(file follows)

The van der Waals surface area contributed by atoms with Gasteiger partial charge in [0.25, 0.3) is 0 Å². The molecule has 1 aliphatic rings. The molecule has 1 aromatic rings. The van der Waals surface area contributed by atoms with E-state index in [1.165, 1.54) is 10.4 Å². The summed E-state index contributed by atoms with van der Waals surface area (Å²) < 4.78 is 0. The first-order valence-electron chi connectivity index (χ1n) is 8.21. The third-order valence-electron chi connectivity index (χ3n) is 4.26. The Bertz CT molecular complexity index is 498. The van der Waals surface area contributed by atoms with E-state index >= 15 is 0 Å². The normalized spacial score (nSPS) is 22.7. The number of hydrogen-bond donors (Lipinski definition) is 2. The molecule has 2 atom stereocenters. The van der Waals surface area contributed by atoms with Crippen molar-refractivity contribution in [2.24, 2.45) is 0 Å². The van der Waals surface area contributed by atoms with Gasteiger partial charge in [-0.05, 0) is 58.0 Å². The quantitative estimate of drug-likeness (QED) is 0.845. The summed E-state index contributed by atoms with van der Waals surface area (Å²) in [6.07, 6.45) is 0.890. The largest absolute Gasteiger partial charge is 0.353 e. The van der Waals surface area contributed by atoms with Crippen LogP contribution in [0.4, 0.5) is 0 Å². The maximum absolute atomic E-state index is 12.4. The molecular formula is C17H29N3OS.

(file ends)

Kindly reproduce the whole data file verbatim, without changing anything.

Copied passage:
The van der Waals surface area contributed by atoms with Gasteiger partial charge in [0.25, 0.3) is 0 Å². The molecule has 1 aliphatic rings. The molecule has 1 aromatic rings. The van der Waals surface area contributed by atoms with E-state index in [1.165, 1.54) is 10.4 Å². The summed E-state index contributed by atoms with van der Waals surface area (Å²) < 4.78 is 0. The first-order valence-electron chi connectivity index (χ1n) is 8.21. The third-order valence-electron chi connectivity index (χ3n) is 4.26. The Bertz CT molecular complexity index is 498. The van der Waals surface area contributed by atoms with E-state index >= 15 is 0 Å². The normalized spacial score (nSPS) is 22.7. The number of hydrogen-bond donors (Lipinski definition) is 2. The molecule has 2 atom stereocenters. The van der Waals surface area contributed by atoms with Crippen molar-refractivity contribution in [2.24, 2.45) is 0 Å². The van der Waals surface area contributed by atoms with Gasteiger partial charge in [-0.05, 0) is 58.0 Å². The quantitative estimate of drug-likeness (QED) is 0.845. The summed E-state index contributed by atoms with van der Waals surface area (Å²) in [6.07, 6.45) is 0.890. The largest absolute Gasteiger partial charge is 0.353 e. The van der Waals surface area contributed by atoms with Crippen LogP contribution in [0.4, 0.5) is 0 Å². The maximum absolute atomic E-state index is 12.4. The molecular formula is C17H29N3OS.